Did Shiphrah or Puah have any idea what they were doing? Did they have any idea that one of the babies that they saved would one day save them? Did Moses’ mother or his sister know who Moses would become? Moses, whose life quite literally depended on the moral courage of these women, would show the same moral courage to save their lives, and the lives of the Israelites. Had the midwives known that by ushering in each new life, they would midwife the new thing that God was birthing in their midst?
We read about moral courage in history. Irena Sendler comes to mind. If you will recall, Irena was a Catholic Polish nurse who worked for social services in Warsaw, Poland. She is credited with saving 2,500 Jewish babies and children from Nazi death camps. She smuggled these babies and children out in ambulances, trashcans, and supply bags from the Warsaw Ghetto. She changed their identities and placed them with Polish families and convents. Her moral courage saved 2,500 lives.
It was not without cost. When the Nazis found out what Irena was doing, she was sent to prison, tortured, and given the death sentence. Though she was tortured, she refused to give up any of the names of the children or those who helped her. She escaped from prison, and lived a long life, passing away in 2008.
As Christians, we are called to be morally courageous. My guess is that the passengers on the bus in Kenya, Irena Sendler, or the counter-protesters in Charlottesville never expected to confront the level of adversity that they faced. But when their moment came, they knew it, and they stood up for God’s people, and in so doing, stood up for God. During the worst of times, they refused to lose their humanity.
I don’t know what it will look like for you to live a morally courageous life for God. For each one of us it will look different. As our Epistle reminded us, we each have our own gifts as part of the many-membered body of Christ. Our gender, race, profession, family of origin, and faith gives us access to different worlds. And each Sunday we gather as Christ’s one body, and are sent out as a diffuse body into our many worlds. In our worlds, we have a thousand mini-moments to act courageously for God. I wonder what your moment will be?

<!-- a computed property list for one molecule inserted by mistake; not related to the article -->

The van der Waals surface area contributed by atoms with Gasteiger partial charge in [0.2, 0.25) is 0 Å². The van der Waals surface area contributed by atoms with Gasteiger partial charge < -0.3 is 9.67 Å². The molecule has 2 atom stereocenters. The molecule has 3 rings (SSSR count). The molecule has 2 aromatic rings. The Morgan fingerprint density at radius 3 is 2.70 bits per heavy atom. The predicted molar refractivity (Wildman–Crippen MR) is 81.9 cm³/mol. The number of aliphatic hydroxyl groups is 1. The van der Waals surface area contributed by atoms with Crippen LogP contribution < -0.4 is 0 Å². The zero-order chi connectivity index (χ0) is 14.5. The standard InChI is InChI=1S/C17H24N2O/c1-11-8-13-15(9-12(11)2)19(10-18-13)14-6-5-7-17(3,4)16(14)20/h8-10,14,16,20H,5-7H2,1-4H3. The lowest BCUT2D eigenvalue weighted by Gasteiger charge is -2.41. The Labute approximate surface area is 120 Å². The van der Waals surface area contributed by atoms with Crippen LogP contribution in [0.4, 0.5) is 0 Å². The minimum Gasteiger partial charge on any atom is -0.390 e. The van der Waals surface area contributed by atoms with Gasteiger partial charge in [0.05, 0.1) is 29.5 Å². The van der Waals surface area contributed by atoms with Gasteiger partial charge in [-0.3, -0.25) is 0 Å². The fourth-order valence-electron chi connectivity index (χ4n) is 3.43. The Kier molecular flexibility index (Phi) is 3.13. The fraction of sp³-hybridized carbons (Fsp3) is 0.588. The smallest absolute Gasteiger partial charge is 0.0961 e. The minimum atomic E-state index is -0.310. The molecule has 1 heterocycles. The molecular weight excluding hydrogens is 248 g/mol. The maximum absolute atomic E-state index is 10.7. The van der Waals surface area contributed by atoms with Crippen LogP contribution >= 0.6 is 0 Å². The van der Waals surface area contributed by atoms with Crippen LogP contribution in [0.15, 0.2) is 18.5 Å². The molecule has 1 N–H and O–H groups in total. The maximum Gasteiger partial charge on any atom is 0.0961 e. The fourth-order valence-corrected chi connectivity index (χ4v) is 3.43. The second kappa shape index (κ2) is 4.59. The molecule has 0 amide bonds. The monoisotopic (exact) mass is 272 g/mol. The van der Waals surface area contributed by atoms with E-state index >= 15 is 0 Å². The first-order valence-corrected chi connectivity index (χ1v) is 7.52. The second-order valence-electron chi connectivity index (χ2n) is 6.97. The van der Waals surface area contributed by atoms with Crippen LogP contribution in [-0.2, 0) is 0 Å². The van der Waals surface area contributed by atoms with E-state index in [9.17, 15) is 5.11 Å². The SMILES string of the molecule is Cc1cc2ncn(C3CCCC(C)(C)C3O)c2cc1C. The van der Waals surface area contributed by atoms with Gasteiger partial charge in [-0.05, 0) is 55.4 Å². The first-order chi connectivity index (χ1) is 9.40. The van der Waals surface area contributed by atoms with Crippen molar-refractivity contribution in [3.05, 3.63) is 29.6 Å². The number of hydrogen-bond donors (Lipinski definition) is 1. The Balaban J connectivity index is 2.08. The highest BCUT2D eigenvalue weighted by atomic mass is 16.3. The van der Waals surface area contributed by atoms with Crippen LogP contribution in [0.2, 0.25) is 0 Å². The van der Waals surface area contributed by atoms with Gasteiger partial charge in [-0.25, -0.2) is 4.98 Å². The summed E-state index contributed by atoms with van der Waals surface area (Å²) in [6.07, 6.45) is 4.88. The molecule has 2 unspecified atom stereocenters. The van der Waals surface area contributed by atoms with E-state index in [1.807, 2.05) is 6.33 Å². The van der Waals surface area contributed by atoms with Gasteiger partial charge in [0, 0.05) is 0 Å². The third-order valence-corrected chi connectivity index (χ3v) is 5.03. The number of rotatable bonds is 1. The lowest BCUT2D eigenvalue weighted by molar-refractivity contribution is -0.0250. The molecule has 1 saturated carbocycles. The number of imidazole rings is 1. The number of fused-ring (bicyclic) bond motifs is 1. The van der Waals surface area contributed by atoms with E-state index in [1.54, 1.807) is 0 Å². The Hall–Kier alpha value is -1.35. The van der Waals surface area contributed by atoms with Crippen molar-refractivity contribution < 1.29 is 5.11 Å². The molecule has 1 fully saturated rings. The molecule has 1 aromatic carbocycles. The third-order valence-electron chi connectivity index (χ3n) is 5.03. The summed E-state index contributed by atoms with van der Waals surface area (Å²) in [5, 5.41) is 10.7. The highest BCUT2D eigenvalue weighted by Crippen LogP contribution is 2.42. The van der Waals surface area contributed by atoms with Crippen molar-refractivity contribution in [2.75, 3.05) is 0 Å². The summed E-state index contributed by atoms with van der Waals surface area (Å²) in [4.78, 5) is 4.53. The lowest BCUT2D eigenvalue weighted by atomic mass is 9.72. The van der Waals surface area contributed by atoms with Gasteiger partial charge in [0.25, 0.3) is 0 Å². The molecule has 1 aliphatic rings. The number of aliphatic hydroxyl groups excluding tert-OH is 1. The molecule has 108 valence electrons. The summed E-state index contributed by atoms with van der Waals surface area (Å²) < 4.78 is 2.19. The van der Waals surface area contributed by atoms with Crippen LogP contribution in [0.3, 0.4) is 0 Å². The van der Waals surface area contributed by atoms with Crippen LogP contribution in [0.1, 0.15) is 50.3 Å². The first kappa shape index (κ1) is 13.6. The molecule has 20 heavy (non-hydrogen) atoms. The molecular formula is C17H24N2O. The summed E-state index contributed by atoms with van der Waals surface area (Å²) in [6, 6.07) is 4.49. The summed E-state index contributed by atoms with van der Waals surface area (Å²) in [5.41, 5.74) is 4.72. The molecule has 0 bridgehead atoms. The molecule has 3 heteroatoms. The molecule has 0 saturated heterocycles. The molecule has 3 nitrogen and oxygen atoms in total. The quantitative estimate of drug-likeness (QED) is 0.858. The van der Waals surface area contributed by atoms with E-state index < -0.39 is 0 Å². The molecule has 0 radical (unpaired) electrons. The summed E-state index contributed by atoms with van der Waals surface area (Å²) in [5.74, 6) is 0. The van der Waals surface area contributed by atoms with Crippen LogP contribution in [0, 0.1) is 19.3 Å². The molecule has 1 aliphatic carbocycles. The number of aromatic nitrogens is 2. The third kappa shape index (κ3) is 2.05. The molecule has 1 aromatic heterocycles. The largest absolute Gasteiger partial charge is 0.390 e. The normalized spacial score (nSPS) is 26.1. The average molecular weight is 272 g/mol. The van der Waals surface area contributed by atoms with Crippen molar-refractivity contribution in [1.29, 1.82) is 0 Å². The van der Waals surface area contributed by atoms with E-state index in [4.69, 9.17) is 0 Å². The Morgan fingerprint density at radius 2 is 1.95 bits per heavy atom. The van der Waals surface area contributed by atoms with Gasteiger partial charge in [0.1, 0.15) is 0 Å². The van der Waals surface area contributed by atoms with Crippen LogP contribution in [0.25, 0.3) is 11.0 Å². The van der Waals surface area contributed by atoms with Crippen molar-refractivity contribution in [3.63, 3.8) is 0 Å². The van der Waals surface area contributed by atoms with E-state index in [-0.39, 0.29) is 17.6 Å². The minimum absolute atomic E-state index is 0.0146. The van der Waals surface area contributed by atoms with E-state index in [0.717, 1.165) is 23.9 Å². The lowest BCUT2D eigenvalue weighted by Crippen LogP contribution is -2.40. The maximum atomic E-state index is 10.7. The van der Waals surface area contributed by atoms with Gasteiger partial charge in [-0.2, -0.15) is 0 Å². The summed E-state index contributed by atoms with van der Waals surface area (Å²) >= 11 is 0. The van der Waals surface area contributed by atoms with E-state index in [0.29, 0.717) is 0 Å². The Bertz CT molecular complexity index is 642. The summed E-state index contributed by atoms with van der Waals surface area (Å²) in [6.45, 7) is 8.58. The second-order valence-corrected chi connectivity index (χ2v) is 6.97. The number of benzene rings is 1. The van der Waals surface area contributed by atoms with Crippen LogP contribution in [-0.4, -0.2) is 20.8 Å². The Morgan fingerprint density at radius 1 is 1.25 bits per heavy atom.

This week we had Vacation Bible School. The theme for VBS was being a hero for God. On Tuesday, the focus was on having courage for God. At the end of the day, the children were asked how could they be courageous for God. One child, Hudson, stood up and said, “You can stand up for people who are bullied. When people are making fun of someone for being different, you can stand up for them.” Another child said, “You can feed people who are hungry.” And another little girl, Charlotte, said, “When you see people who are sad, you can help them feel better.” These children are not the future of the church, they are the church. And I don’t know about you, but I am encouraged that we are in good hands.
Jesus calls us to have courage. Yes, we will be like Peter and we will fail. One day we will confess Jesus as the Messiah and the next deny him. But Jesus never stops believing in us, he never stops calling us to stand up for God’s people, for when we do, we stand up for Jesus.
May we have the moral courage of the midwives Shiphrah and Puah and do the right thing, come what may. May we nurture the life that is before us, knowing that as we do, we are helping to birth the new thing that God is doing in our midst.